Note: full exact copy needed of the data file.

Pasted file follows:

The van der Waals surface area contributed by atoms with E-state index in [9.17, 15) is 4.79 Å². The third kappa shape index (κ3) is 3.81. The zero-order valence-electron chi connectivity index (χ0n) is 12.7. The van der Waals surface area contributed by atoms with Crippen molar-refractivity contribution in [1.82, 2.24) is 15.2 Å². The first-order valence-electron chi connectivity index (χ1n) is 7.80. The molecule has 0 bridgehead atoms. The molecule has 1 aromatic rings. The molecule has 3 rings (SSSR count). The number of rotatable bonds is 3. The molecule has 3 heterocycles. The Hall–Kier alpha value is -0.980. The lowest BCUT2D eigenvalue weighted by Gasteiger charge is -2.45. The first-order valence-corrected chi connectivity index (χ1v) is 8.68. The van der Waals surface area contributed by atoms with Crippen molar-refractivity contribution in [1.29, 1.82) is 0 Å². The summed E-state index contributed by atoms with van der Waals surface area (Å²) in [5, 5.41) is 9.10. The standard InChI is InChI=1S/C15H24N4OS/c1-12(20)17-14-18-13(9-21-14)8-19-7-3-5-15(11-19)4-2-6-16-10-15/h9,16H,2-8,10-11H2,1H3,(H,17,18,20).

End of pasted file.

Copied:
The van der Waals surface area contributed by atoms with E-state index in [9.17, 15) is 4.79 Å². The third kappa shape index (κ3) is 3.81. The zero-order valence-electron chi connectivity index (χ0n) is 12.7. The van der Waals surface area contributed by atoms with Crippen molar-refractivity contribution in [1.82, 2.24) is 15.2 Å². The first-order valence-electron chi connectivity index (χ1n) is 7.80. The molecule has 0 bridgehead atoms. The molecule has 1 aromatic rings. The molecule has 3 rings (SSSR count). The number of rotatable bonds is 3. The molecule has 3 heterocycles. The Hall–Kier alpha value is -0.980. The lowest BCUT2D eigenvalue weighted by Gasteiger charge is -2.45. The first-order valence-corrected chi connectivity index (χ1v) is 8.68. The van der Waals surface area contributed by atoms with Crippen molar-refractivity contribution in [1.29, 1.82) is 0 Å². The summed E-state index contributed by atoms with van der Waals surface area (Å²) in [5, 5.41) is 9.10. The standard InChI is InChI=1S/C15H24N4OS/c1-12(20)17-14-18-13(9-21-14)8-19-7-3-5-15(11-19)4-2-6-16-10-15/h9,16H,2-8,10-11H2,1H3,(H,17,18,20).